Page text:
Spain 0 Chile 2: Three talking points as World Cup holders crash out
Spain 0 Chile 2: Three talking points as the World Cup holders become the first team to crash out in Brazil
Not the performance of champions
Arturo Vidal and Alexis Sanchez were the dangermen highlighted prior to the game, and to little surprise, proved themselves to be talismanic figures for their country. Similarly, the Netherlands used the experience of Robin van Persie and Arjen Robben dangerously against La Roja, whereas Spain’s key figures failed to travel to Brazil. Iker Casillas, Xavi, Xabi Alonso, Gerard Pique, Fernando Torres and Sergio Ramos have all endured horror shows this week and again failed to stand up when the odds were against them. After three trophies at international level, this squad had no option but to fight back, but instead drooped collectively like a defeated fighter. Where has their character gone? The Confederations Cup defeat was supposed to be their wake-up call but it just sapped the belief from the squad. Brazil didn’t welcome the champions from 2010, the champions failed to show. A dismal end of an era.
Hunger and motivation an issue for Spain – not for Chile
In years gone by, Spain have played a pressing, energetic, sleek system, but abandoned their philosophy this tournament. Conversely, those same superlatives can be attributed to hugely impressive Chile team seen at the Maracana on Wednesday evening. The two teams may prefer their own versions of the beautiful game but one performed their duties far better than the other. Spain looked sapped of their energy, not only in this game but against the Netherlands too, sluggish and too eager to play direct, impatient football. Their swagger has disintegrated and the arrogance shown by their players now resembles a team of pretenders rather than champions. As for Chile, they are relishing being the underdogs in a sense – the dark horses. There is pleasing confidence in their ability and belief, a major trademark of Spanish teams gone by. Chile want to impress this year and are able to back it up with genuine talents like Arturo Vidal, Alexis Sanchez, Gary Medel and Claudio Bravo.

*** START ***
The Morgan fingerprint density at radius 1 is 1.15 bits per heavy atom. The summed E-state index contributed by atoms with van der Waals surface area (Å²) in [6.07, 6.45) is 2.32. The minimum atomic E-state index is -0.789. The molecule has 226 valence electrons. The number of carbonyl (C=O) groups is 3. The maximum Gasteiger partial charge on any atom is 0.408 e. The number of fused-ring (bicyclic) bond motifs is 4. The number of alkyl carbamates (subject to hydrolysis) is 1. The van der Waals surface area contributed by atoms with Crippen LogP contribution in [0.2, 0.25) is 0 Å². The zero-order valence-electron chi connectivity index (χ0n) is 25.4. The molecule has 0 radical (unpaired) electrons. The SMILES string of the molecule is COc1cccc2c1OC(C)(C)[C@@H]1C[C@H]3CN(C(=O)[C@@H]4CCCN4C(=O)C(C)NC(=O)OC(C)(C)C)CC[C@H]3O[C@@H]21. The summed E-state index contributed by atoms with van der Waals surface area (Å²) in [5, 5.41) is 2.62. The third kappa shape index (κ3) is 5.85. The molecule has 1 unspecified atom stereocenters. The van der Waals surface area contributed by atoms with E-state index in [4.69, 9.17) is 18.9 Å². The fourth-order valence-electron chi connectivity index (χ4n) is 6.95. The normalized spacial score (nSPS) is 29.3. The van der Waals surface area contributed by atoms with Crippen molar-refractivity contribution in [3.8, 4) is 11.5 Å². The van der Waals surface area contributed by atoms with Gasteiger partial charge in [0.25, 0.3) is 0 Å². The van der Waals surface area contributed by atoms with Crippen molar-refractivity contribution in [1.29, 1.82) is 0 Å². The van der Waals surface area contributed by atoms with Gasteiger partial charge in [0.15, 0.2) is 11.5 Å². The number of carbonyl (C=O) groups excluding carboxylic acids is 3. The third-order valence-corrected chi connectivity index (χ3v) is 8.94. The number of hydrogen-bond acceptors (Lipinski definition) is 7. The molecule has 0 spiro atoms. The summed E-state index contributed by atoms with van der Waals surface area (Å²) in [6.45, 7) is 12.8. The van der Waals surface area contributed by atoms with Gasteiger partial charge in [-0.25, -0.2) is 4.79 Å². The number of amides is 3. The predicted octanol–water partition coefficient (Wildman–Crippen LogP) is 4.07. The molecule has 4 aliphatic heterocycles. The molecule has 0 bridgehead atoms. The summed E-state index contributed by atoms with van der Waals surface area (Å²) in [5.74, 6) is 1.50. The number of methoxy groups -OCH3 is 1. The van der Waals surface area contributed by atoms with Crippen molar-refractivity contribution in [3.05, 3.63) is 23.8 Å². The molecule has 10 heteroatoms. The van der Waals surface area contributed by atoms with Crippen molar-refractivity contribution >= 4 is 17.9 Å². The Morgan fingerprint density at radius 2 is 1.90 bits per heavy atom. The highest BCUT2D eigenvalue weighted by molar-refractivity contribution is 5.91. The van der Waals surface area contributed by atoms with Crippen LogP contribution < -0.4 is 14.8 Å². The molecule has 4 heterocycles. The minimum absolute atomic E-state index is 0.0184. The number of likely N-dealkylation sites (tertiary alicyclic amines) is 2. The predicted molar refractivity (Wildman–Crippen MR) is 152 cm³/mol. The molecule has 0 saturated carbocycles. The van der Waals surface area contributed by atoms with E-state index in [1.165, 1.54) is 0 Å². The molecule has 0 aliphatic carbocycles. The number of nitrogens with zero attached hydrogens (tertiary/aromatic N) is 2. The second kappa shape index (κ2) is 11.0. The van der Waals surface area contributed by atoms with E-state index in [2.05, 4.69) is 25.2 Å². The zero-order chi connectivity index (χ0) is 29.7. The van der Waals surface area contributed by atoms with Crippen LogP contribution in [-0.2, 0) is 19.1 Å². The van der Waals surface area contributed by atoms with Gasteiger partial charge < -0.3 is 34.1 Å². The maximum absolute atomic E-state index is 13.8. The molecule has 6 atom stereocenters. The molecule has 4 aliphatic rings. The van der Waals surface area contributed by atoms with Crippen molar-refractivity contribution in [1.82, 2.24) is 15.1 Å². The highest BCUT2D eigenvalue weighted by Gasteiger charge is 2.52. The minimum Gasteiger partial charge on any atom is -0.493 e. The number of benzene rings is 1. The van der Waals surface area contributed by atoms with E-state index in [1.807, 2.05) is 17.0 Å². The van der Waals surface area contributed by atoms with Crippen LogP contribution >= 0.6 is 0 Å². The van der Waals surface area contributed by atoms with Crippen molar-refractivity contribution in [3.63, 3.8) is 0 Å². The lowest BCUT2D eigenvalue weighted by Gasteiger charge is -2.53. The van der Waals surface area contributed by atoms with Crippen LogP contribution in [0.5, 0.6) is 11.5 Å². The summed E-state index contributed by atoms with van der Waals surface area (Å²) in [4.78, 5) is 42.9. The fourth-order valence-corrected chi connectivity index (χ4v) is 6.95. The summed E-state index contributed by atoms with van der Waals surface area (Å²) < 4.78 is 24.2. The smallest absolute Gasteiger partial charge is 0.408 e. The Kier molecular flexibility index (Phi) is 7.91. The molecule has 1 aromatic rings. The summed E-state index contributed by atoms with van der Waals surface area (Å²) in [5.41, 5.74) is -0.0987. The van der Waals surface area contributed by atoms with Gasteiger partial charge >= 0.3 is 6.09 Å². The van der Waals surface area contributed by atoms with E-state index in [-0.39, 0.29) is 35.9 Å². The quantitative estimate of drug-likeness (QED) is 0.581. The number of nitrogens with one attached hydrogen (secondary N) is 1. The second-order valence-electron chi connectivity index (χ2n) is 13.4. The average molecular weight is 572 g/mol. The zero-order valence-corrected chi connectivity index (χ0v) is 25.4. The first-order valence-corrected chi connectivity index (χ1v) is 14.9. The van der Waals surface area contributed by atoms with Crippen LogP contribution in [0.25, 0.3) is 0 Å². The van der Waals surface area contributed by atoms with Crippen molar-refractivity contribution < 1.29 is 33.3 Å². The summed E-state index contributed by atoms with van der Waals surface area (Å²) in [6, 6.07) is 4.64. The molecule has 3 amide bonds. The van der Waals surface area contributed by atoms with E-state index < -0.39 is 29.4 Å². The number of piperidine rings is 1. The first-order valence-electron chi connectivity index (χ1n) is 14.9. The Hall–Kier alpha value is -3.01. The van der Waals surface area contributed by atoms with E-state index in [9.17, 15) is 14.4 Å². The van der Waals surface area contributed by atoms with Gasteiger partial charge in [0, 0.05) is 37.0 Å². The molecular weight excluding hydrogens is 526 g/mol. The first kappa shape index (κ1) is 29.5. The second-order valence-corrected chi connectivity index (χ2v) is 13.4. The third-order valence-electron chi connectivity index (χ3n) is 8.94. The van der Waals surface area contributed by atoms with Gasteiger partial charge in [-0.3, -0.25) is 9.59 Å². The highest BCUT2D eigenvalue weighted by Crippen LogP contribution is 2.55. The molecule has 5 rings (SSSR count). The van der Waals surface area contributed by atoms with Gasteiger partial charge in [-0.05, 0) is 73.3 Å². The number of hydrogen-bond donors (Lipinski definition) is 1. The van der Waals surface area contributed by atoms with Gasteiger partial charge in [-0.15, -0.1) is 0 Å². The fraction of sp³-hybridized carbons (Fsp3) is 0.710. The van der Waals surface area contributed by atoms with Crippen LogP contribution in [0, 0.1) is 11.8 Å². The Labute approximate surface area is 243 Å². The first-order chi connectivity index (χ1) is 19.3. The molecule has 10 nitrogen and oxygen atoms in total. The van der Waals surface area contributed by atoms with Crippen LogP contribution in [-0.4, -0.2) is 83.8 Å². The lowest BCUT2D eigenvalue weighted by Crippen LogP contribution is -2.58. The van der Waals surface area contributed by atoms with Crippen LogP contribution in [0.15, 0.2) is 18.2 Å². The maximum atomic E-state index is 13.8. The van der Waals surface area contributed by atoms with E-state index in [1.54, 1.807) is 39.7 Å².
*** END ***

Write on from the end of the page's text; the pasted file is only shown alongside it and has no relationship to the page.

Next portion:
Tiki-taka not dead but it desperately needs reviving
Many have been proclaiming the success of tiki-taka to be at an end after Spain and Barcelona’s recent failures. If we have learnt anything from the 2014 version of Spain, it is that the stereotype of beautiful football and precise dominance of possession is a highly complementary way to talk of Vicente del Bosque’s current team. The way Spain played this year was nothing short of abysmal, but the tactics were very unusual of a side that had been the kings of playing with the ball. Spain played direct balls forwards to Diego Costa – a tactic that evidently failed to come off. The real crime is persisting with it after the Netherlands game. After such a bad performance, Spain should have reverted back to their familiar way of playing. Their strikerless formation worked and keeping the ball had won them three trophies in six years. Players such as Xavi, Alonso and maybe one or two more could retire now which will surely herald the end of Spain’s golden era. But in the inquisition which will undoubtedly follow, the revival of tiki-taka has to be revived if Spain are to return stronger.